Mature Hen Behavior

Fortunately for owners of small flocks, hen behavior has been extensively observed and documented by researchers around the world.

Chickens are actually one of the most studied of all animals.

They’re quite entertaining to watch, and you may find yourself rather intrigued by their unique behavior, mannerisms and habits.

If you’re new to the world of raising chickens, however, you might see a few things that surprise you.

Chickens do some odd things, and to the uninitiated, this normal hen behavior can be a bit alarming.

In most cases, the funny things you see will be absolutely normal and just a part of your hens’ social behavior.

A flock of hens having a social gathering.

Social Behavior

A flock of chickens will quickly develop a pecking order or social hierarchy. Chickens recognize each other by sight, based mainly on the appearance of the head, wattles and comb.

Through this visual recognition, each hen is able to identify which members of the flock are above and below her.

Hens have a very short memory, so if the flock is broken up, the members will have forgotten each other within a matter of weeks.

In addition, if a hen’s appearance is altered abruptly, other hens in the flock may not recognize her – suddenly placing her in new spot on the pecking order.

Hens will communicate with each other through a variety of sounds. By watching your hens, you may learn to distinguish between the different sounds they make.

For example, a food call will sound quite different from a distress call. You may even notice a difference between the calls hens make pre- and post- laying.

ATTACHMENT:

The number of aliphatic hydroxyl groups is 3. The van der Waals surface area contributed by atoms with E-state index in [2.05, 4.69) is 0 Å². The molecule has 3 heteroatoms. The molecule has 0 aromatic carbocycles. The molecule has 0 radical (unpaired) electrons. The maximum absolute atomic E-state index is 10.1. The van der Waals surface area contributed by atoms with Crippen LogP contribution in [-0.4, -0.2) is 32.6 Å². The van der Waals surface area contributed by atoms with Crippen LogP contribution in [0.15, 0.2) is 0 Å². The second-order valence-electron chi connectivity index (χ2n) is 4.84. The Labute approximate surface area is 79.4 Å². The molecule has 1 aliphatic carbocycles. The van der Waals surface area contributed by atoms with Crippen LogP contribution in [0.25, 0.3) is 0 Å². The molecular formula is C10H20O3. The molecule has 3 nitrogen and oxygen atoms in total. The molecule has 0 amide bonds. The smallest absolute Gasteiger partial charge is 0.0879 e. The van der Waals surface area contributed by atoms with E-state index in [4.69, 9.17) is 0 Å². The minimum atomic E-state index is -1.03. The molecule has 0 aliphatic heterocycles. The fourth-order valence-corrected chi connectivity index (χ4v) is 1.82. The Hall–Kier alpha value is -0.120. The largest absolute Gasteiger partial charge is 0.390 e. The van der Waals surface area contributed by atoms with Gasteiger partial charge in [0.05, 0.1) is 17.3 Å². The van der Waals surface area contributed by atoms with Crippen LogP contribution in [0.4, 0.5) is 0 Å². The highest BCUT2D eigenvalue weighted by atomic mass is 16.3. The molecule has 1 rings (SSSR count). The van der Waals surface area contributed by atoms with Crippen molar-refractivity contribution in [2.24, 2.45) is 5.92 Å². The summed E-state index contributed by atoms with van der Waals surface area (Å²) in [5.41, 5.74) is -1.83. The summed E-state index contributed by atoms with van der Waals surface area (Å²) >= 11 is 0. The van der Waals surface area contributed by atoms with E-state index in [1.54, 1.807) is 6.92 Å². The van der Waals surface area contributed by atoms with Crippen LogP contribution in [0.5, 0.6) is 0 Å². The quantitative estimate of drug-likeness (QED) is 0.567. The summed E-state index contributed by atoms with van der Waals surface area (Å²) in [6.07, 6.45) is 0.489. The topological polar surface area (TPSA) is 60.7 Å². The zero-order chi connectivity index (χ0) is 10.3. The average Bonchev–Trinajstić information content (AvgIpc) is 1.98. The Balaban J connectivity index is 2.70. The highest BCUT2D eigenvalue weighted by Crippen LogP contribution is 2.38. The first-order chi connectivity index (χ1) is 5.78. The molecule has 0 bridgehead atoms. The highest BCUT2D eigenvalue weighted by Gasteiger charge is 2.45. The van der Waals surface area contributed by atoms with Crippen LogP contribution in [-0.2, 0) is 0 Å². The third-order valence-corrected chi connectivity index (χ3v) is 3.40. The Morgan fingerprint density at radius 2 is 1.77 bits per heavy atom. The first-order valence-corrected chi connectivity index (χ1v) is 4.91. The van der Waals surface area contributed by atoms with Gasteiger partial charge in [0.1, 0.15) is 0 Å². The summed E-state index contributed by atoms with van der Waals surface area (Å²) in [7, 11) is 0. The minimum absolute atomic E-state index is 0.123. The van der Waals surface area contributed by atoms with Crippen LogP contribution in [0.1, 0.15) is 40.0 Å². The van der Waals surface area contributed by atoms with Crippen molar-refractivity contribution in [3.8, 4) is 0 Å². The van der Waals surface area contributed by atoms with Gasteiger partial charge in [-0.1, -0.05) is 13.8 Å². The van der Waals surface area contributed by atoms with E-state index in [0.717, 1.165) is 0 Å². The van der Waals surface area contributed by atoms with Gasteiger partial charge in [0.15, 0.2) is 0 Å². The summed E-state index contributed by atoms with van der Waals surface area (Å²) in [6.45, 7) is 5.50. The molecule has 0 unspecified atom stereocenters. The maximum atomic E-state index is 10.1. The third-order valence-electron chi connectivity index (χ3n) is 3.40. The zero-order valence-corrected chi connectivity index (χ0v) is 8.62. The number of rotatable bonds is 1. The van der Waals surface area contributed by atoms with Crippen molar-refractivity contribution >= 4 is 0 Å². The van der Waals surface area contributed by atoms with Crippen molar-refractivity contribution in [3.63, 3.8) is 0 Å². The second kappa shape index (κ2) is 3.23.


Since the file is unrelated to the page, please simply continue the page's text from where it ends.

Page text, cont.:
Your flock will also communicate through different postures and displays. A simple change in the position of the head, raising or lowering the tail, or spreading of the feathers allows a hen to communicate with other members of the flock.

This is particularly noticeable when it comes to mating.

Once your chickens are established, they’ll get along pretty well. Just remember that you may have a few fights on your hands until the social structure is established.

In addition, you can expect a bit of upheaval whenever you introduce a new bird into the flock.

Hens on the lookout for predators!

Hens and Pets

Unless your other pets are extremely docile and non-aggressive, you may have some conflict on your hands.

Chickens will naturally see a dog or cat as a predator, so they are not typically suited to co-existing with other pets.

If you have a very calm dog or cat, you may be able to make the relationship work; however, in a small backyard, pets and hens aren't usually a good mix.

The exception to this rule are ducks.

Keeping ducks and chickens together will often help your chickens to be calmer and more docile.

Unique Hen Habits

There are several aspects of normal hen behavior that you’ll notice right away:

  • Foraging takes up over 60% of a chicken’s time. They’ll spend much of their day scratching and pecking around for food and sampling potential food sources.
  • Perching habits develop at about three weeks of age. Chickens like to roost, so they’ll always find low branches and other spots to perch. Their strong claws help them stay on their perch even when they’re asleep.
  • Preening is how chickens groom themselves. A chicken’s feathers provide insulation and waterproofing, so a bird will spend many hours running its feathers through its beak.
  • Dust Bathing will seem odd, but by rolling in the dirt, chickens cleanse their skin and feathers from pests and irritants.
  • Flapping and Panting help chickens to cool down since they can’t sweat.
  • Fighting starts at just a few weeks old and will continue until the pecking order is well established.

All chickens and especially hens have their own unique behaviors and personalities, just spend some time with them and you'll be amazed!

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